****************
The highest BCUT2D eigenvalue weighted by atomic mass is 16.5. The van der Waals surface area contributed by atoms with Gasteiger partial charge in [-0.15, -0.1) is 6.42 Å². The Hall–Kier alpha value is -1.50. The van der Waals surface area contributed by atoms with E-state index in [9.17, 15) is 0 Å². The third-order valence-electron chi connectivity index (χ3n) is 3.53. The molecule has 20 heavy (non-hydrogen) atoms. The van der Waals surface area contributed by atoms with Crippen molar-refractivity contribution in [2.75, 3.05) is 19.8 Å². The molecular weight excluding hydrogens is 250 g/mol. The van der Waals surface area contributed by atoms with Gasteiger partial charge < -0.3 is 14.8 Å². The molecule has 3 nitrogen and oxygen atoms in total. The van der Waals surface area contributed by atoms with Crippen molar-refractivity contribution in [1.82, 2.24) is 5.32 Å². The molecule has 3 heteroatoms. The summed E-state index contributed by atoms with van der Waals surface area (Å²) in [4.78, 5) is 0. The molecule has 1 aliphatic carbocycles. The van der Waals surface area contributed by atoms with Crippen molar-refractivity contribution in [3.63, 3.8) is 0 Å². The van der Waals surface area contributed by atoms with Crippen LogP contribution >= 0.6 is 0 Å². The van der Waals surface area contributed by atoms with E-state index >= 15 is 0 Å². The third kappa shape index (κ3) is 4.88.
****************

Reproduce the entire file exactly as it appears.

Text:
The highest BCUT2D eigenvalue weighted by atomic mass is 16.5. The van der Waals surface area contributed by atoms with Gasteiger partial charge in [-0.15, -0.1) is 6.42 Å². The Hall–Kier alpha value is -1.50. The van der Waals surface area contributed by atoms with E-state index in [9.17, 15) is 0 Å². The third-order valence-electron chi connectivity index (χ3n) is 3.53. The molecule has 20 heavy (non-hydrogen) atoms. The van der Waals surface area contributed by atoms with Crippen molar-refractivity contribution in [2.75, 3.05) is 19.8 Å². The molecular weight excluding hydrogens is 250 g/mol. The van der Waals surface area contributed by atoms with Gasteiger partial charge < -0.3 is 14.8 Å². The molecule has 3 nitrogen and oxygen atoms in total. The van der Waals surface area contributed by atoms with Crippen molar-refractivity contribution in [1.82, 2.24) is 5.32 Å². The molecule has 3 heteroatoms. The summed E-state index contributed by atoms with van der Waals surface area (Å²) in [4.78, 5) is 0. The molecule has 1 aliphatic carbocycles. The van der Waals surface area contributed by atoms with Crippen molar-refractivity contribution in [3.63, 3.8) is 0 Å². The van der Waals surface area contributed by atoms with Crippen LogP contribution >= 0.6 is 0 Å². The van der Waals surface area contributed by atoms with E-state index >= 15 is 0 Å². The third kappa shape index (κ3) is 4.88.